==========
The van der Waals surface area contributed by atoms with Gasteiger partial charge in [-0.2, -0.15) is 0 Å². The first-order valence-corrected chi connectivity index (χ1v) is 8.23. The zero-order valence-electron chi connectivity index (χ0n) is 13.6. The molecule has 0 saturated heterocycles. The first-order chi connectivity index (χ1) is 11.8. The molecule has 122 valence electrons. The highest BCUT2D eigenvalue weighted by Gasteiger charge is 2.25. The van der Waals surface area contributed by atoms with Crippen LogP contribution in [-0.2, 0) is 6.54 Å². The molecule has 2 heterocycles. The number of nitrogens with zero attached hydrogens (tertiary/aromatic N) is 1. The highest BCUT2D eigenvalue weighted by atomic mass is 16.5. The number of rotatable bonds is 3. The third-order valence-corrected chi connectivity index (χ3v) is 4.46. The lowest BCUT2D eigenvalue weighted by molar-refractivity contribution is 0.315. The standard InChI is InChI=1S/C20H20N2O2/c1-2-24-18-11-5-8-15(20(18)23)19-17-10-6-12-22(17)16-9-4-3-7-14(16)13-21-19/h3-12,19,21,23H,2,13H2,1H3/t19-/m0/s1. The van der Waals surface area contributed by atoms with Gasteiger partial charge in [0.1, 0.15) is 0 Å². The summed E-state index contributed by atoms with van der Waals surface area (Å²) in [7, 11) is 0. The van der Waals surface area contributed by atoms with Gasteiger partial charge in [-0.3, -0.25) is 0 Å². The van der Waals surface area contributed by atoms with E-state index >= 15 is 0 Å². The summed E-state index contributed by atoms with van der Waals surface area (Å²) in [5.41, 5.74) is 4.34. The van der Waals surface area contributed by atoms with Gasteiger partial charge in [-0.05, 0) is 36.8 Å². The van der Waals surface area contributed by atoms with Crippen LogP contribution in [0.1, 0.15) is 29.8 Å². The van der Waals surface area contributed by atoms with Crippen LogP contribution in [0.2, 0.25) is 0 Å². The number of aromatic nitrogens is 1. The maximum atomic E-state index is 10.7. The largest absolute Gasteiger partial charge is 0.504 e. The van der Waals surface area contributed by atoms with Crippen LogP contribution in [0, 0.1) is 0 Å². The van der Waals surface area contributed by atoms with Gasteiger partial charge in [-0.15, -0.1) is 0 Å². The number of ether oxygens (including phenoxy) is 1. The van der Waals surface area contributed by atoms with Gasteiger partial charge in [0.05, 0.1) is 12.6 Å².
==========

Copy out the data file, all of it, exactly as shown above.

The van der Waals surface area contributed by atoms with Gasteiger partial charge in [-0.2, -0.15) is 0 Å². The first-order valence-corrected chi connectivity index (χ1v) is 8.23. The zero-order valence-electron chi connectivity index (χ0n) is 13.6. The molecule has 0 saturated heterocycles. The first-order chi connectivity index (χ1) is 11.8. The molecule has 122 valence electrons. The highest BCUT2D eigenvalue weighted by Gasteiger charge is 2.25. The van der Waals surface area contributed by atoms with Crippen LogP contribution in [-0.2, 0) is 6.54 Å². The molecule has 2 heterocycles. The number of nitrogens with zero attached hydrogens (tertiary/aromatic N) is 1. The highest BCUT2D eigenvalue weighted by atomic mass is 16.5. The number of rotatable bonds is 3. The third-order valence-corrected chi connectivity index (χ3v) is 4.46. The lowest BCUT2D eigenvalue weighted by molar-refractivity contribution is 0.315. The standard InChI is InChI=1S/C20H20N2O2/c1-2-24-18-11-5-8-15(20(18)23)19-17-10-6-12-22(17)16-9-4-3-7-14(16)13-21-19/h3-12,19,21,23H,2,13H2,1H3/t19-/m0/s1. The van der Waals surface area contributed by atoms with Gasteiger partial charge in [0.1, 0.15) is 0 Å². The summed E-state index contributed by atoms with van der Waals surface area (Å²) in [7, 11) is 0. The van der Waals surface area contributed by atoms with Gasteiger partial charge in [-0.3, -0.25) is 0 Å². The van der Waals surface area contributed by atoms with E-state index >= 15 is 0 Å². The summed E-state index contributed by atoms with van der Waals surface area (Å²) in [5.41, 5.74) is 4.34. The van der Waals surface area contributed by atoms with Gasteiger partial charge in [-0.05, 0) is 36.8 Å². The van der Waals surface area contributed by atoms with Crippen LogP contribution in [0.1, 0.15) is 29.8 Å². The van der Waals surface area contributed by atoms with Crippen LogP contribution in [0.2, 0.25) is 0 Å². The number of aromatic nitrogens is 1. The maximum atomic E-state index is 10.7. The largest absolute Gasteiger partial charge is 0.504 e. The van der Waals surface area contributed by atoms with Crippen LogP contribution in [0, 0.1) is 0 Å². The van der Waals surface area contributed by atoms with Gasteiger partial charge in [-0.15, -0.1) is 0 Å². The number of ether oxygens (including phenoxy) is 1. The van der Waals surface area contributed by atoms with Gasteiger partial charge in [0.05, 0.1) is 12.6 Å².